Barren Manor by Peter Bankson

This field will never grow another row of corn.
The proud house, manor for a baron, lies in state
at just the perfect place
to watch the sun rise through the woods,
her painted toenails brazen in the morning sun.

The baron has no serfs.
He drives his own John Deere
to keep his mistress’ skirts arranged
in careful disarray.

At this time every year
the baron takes a month to surf at Molokai,
and while he’s out of town,
his mistress takes a lover –
a weathered man in dirty jeans
who brings his mower
in a pickup truck the baron cannot tolerate:
The baron’s Porsche
lounges, sneering, in the place of honor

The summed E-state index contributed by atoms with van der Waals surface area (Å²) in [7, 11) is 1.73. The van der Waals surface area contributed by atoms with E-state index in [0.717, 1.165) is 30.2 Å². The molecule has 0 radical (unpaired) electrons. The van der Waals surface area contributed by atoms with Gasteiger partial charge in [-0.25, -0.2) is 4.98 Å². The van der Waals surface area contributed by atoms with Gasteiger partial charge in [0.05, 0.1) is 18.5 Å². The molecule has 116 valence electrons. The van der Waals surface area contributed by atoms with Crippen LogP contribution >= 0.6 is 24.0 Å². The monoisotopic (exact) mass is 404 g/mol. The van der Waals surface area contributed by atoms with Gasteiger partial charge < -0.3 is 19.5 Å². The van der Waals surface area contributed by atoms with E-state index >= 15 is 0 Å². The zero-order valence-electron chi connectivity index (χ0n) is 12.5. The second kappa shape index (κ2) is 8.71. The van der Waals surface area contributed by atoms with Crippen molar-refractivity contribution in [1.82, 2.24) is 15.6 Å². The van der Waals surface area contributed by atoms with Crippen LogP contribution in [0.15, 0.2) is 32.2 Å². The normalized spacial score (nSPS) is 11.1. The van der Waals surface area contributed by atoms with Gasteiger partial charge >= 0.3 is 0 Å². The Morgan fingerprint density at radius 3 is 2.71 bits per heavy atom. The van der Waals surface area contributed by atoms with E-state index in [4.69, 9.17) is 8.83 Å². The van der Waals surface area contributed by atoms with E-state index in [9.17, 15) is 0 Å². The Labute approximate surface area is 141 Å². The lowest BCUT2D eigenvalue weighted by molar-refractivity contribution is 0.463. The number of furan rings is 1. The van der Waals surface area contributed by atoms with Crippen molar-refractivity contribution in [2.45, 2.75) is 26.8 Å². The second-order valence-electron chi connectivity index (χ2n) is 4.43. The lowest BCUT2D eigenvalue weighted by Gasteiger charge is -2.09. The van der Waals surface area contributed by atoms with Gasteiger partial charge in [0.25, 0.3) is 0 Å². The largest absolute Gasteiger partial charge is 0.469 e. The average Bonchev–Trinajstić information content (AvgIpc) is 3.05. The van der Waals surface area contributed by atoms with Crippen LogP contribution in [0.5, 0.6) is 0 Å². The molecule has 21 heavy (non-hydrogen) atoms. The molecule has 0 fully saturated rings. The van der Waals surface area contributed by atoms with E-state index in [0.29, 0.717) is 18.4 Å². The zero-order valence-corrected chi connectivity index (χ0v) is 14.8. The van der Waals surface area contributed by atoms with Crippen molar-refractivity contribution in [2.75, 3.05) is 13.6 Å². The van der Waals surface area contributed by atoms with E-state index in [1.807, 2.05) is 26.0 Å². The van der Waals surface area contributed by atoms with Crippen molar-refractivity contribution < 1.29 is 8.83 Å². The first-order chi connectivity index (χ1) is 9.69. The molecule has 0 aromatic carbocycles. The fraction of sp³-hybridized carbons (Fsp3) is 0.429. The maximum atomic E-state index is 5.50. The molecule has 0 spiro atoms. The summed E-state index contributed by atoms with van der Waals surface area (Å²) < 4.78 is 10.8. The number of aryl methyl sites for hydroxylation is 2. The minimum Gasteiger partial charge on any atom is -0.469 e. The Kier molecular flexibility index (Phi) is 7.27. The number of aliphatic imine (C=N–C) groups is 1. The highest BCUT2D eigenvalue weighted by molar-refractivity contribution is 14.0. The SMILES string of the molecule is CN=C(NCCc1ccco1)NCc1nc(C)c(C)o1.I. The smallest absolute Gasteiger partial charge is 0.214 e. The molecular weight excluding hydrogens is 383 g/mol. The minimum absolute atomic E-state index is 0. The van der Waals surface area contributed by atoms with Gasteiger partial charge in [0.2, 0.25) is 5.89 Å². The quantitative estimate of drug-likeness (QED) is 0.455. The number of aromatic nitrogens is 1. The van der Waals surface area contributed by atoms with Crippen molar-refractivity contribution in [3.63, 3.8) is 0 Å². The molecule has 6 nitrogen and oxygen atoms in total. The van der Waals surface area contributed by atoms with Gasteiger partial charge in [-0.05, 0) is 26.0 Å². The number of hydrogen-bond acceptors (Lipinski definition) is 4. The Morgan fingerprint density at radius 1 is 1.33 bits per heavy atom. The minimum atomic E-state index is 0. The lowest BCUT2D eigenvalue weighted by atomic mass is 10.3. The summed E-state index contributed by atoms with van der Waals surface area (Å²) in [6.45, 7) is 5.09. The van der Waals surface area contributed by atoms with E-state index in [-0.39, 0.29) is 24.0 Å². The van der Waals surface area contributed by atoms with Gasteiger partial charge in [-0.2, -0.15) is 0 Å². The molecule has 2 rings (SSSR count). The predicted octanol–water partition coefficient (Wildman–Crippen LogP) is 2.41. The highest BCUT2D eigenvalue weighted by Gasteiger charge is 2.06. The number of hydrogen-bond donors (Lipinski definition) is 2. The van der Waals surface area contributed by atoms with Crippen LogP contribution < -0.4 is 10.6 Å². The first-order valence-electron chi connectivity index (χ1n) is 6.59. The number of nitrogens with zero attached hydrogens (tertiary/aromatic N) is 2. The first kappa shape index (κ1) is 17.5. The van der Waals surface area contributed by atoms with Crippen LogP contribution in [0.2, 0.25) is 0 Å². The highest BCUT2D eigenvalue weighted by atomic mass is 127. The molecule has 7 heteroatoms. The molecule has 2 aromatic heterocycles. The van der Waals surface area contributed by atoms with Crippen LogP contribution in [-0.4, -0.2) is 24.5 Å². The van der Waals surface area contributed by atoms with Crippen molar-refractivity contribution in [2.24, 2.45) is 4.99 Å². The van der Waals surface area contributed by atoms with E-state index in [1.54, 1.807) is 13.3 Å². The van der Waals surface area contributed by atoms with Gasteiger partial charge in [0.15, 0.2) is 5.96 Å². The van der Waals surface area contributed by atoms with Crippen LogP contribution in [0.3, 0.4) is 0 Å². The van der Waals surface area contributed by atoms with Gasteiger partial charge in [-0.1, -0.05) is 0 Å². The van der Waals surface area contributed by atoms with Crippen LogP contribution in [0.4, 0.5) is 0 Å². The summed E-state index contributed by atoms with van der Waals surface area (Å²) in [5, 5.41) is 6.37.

where the well once stood.

The lover tends the field
as though it were his own:
with gentle, calloused hands
he trims and rakes the baron’s putting green.

At noon, the harvest neatly stored in plastic bags,
he stops for one last soulful look,
across the hill
he walked those thirty years
between the house and barn.

The sod has never taken well beside the drive.
It is a challenge to the baron.
It took the builder too much herbicide
to kill the oak that stood beside the well.

The air is heavy
from last week’s cremation of the sunrise woods.
Pale tan and silver sprouts grow quickly
as another manor springs to life
in just the perfect place to watch the rising sun.
This field will never grow another row of corn.

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Peace with Justice by Peter Bankson
Easter 1999 by Peter Bankson